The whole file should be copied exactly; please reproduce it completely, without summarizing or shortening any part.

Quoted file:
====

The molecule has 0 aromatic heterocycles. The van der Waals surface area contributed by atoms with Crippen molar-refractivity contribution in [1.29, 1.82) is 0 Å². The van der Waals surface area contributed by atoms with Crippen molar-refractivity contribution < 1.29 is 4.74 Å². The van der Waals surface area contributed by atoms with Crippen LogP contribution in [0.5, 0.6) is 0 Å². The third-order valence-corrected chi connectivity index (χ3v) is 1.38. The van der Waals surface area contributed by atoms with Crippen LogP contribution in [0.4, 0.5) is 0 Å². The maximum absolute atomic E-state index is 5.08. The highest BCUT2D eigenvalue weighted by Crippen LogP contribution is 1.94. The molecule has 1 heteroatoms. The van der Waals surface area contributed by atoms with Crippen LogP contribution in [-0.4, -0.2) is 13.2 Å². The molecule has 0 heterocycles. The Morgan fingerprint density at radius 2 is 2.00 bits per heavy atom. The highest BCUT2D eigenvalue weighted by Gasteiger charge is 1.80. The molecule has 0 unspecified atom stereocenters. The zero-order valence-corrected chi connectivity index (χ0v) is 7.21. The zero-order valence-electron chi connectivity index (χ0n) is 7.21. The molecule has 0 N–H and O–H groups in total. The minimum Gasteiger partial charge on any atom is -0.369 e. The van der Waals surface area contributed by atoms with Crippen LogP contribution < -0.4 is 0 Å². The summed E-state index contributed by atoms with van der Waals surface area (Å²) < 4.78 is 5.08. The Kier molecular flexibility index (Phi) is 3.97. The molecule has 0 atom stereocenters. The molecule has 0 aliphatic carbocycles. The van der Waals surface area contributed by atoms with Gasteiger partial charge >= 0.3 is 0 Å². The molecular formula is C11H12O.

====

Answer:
The molecule has 0 aromatic heterocycles. The van der Waals surface area contributed by atoms with Crippen molar-refractivity contribution in [1.29, 1.82) is 0 Å². The van der Waals surface area contributed by atoms with Crippen molar-refractivity contribution < 1.29 is 4.74 Å². The van der Waals surface area contributed by atoms with Crippen LogP contribution in [0.5, 0.6) is 0 Å². The third-order valence-corrected chi connectivity index (χ3v) is 1.38. The van der Waals surface area contributed by atoms with Crippen LogP contribution in [0.4, 0.5) is 0 Å². The maximum absolute atomic E-state index is 5.08. The highest BCUT2D eigenvalue weighted by Crippen LogP contribution is 1.94. The molecule has 1 heteroatoms. The van der Waals surface area contributed by atoms with Crippen LogP contribution in [-0.4, -0.2) is 13.2 Å². The molecule has 0 heterocycles. The Morgan fingerprint density at radius 2 is 2.00 bits per heavy atom. The highest BCUT2D eigenvalue weighted by Gasteiger charge is 1.80. The molecule has 0 unspecified atom stereocenters. The zero-order valence-corrected chi connectivity index (χ0v) is 7.21. The zero-order valence-electron chi connectivity index (χ0n) is 7.21. The molecule has 0 N–H and O–H groups in total. The minimum Gasteiger partial charge on any atom is -0.369 e. The van der Waals surface area contributed by atoms with Crippen LogP contribution < -0.4 is 0 Å². The summed E-state index contributed by atoms with van der Waals surface area (Å²) < 4.78 is 5.08. The Kier molecular flexibility index (Phi) is 3.97. The molecule has 0 atom stereocenters. The molecule has 0 aliphatic carbocycles. The van der Waals surface area contributed by atoms with Gasteiger partial charge >= 0.3 is 0 Å². The molecular formula is C11H12O.